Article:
We talked to Jane Jensen, designer and author of the Gabriel Knight series of games and books, about the upcoming 20th Anniversary edition of Sins of the Fathers. The remake, developed by Phoenix Online Studios, is out on October 15th. Read on for Jane’s thoughts about the new version and the adventure game genre.
Writing and directing a videogame must be a different experience than writing a novel. What can you tell us about the process?
I generally start with the story first. I’ll outline and write out the story document, which basically gives the entire plot, locations, characters, and flows like a story. After that is solid, the next step is to take that story and translate it into a game design bible by adding in the interactivity and puzzles, alternate paths, etc. In a game in particular there’s also a huge amount of time spent working with the team, reviewing art, writing dialogue, directing voice-over, playtesting, and so on. A novel is much simpler!
The last 20 years were interesting for the adventure game genre – being declared ‘dead’ only to make a strong comeback in recent years. What’s your take on this development?
I think the market demographics are changing, plus there are new opportunities with the self-publishing indie scene and crowd-funding. I wish I knew where it was headed, for adventure games specifically, but I have no clue.
We’re seen adventure games in many different formats and styles. What are some of your personal favorites?
I still do love the old-school Sierra and Lucas Arts titles. Some of the more recent games I thought were really innovative include Siberia, Heavy Rain, and The Walking Dead.
Sins of the Fathers is fondly remembered because of its compelling story, mystery and intrigue – and has endured as a classic within the genre for 20 years now. How did you determine that the time was right to recreate Sins of the Fathers?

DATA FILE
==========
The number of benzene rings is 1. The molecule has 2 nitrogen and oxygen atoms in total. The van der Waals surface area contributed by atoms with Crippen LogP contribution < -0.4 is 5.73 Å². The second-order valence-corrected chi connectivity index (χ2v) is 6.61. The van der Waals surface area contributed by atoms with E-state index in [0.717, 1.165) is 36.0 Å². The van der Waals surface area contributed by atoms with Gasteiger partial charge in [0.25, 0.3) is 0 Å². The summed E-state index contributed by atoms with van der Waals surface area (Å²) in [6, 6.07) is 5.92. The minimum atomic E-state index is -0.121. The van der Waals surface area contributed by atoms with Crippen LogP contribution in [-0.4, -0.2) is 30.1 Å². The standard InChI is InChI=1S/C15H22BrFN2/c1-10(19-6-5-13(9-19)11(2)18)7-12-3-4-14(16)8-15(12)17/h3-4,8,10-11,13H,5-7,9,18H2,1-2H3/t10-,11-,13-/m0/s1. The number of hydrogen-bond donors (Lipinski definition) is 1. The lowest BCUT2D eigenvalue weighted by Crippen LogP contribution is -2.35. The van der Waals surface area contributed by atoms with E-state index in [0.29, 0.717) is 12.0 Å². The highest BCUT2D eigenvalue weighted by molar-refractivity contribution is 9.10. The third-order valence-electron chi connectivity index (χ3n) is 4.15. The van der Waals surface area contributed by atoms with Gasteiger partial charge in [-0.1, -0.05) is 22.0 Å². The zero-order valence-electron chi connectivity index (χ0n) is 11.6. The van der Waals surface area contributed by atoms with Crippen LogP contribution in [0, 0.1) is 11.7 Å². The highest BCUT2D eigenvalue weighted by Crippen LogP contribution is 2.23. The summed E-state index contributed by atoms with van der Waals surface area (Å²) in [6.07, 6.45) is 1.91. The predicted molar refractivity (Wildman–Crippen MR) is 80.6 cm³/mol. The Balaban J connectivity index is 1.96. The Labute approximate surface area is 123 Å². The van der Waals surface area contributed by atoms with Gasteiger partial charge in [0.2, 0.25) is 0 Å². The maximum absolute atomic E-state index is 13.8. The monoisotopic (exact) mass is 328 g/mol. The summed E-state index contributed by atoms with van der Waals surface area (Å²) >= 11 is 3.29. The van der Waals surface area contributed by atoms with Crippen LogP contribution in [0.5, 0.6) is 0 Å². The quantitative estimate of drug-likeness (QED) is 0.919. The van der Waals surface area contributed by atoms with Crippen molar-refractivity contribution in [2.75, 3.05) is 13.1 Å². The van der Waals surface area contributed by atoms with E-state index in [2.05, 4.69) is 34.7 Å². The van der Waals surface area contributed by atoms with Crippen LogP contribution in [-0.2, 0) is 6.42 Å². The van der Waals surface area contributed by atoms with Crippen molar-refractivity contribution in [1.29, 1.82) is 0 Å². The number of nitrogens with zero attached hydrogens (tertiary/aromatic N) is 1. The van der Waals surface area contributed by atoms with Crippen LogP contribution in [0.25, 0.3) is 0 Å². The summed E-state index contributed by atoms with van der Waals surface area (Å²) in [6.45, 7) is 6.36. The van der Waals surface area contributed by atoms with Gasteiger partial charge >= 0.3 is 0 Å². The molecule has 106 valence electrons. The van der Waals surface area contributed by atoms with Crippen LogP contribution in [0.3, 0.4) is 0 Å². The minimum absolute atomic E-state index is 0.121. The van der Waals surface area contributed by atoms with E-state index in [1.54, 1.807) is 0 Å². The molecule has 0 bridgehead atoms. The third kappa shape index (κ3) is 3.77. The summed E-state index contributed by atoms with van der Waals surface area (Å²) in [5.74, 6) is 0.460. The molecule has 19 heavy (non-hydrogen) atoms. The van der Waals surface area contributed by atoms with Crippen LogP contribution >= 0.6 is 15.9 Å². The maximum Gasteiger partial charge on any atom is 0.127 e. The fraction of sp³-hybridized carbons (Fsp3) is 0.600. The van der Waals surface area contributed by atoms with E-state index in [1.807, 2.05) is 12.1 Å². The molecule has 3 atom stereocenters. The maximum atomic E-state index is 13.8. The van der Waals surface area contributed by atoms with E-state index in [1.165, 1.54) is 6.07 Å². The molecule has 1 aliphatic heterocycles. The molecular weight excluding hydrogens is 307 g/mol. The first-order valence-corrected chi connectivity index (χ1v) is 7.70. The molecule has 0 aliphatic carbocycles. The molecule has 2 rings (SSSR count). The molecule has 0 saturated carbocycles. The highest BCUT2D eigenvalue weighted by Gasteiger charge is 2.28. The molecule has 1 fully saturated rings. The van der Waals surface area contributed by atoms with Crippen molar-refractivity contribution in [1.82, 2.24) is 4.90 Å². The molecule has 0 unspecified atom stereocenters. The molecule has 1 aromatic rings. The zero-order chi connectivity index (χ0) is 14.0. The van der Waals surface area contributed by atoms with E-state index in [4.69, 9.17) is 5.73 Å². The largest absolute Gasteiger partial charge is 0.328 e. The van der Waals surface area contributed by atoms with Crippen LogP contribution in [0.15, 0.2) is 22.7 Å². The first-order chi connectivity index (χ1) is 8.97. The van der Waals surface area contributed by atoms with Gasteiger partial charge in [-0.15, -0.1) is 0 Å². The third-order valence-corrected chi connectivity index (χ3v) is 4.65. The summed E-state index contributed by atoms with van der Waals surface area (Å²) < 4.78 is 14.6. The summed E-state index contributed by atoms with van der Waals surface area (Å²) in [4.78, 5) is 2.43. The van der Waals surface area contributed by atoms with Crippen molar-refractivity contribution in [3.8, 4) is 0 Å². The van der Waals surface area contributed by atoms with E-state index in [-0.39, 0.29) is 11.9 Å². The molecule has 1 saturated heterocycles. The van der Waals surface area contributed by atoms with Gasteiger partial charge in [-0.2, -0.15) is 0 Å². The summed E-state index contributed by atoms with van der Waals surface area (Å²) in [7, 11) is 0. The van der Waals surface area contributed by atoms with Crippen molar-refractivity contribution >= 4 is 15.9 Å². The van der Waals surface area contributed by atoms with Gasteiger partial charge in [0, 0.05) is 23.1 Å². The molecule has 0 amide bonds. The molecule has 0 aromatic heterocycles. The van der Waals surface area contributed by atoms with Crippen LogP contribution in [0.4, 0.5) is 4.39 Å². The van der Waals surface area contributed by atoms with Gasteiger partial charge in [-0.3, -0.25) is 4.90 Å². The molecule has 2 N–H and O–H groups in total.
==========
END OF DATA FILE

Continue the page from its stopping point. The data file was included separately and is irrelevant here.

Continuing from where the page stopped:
It was really a matter of the opportunity coming up. I first started talking to Activision about doing something with them around the time of our kickstarter in 2012. The idea of doing a 20th anniversary edition of GK1, and having it be one of Pinkerton Road’s first titles, was just perfect. Fortunately, there were some influential producers in house that really wanted to see something done with the Sierra games, and they helped me work it out. So I’m very grateful.
Gabriel Knight is being updated to modern day technology – have you implemented or considered changes in the gameplay dynamics as well?
We’ve changed it in small ways, but I didn’t change the core gameplay. If we get a chance to do GK4 than that’s totally open, so we can do whatever feels right for adventure games now. But with remaking such a well-known title, I felt it was best to stick close to the original.
Telltale found success using an episodic format. Do you think this has changed how gamers view adventure games and will this affect Gabriel Knight?
We’re releasing the GK1 20th Anniversary Edition as a complete game, not episodically but you will be able to buy individual chapters on iPad if you prefer, I think. It’s a format that really works for Telltale. I wouldn’t mind trying it on one of my games at some point.
How do you feel about Activision’s recent announcements regarding Sierra’s comeback?
It’s fantastic! I’m so excited to see the license holder of those Sierra franchises move to do more with them. I hope we get lots of new Sierra brand titles. And I hope I get to work on a few of them.
Our thanks to Jane Jensen – stay tuned as we check out the upcoming 20th anniversary edition of Gabriel Knight!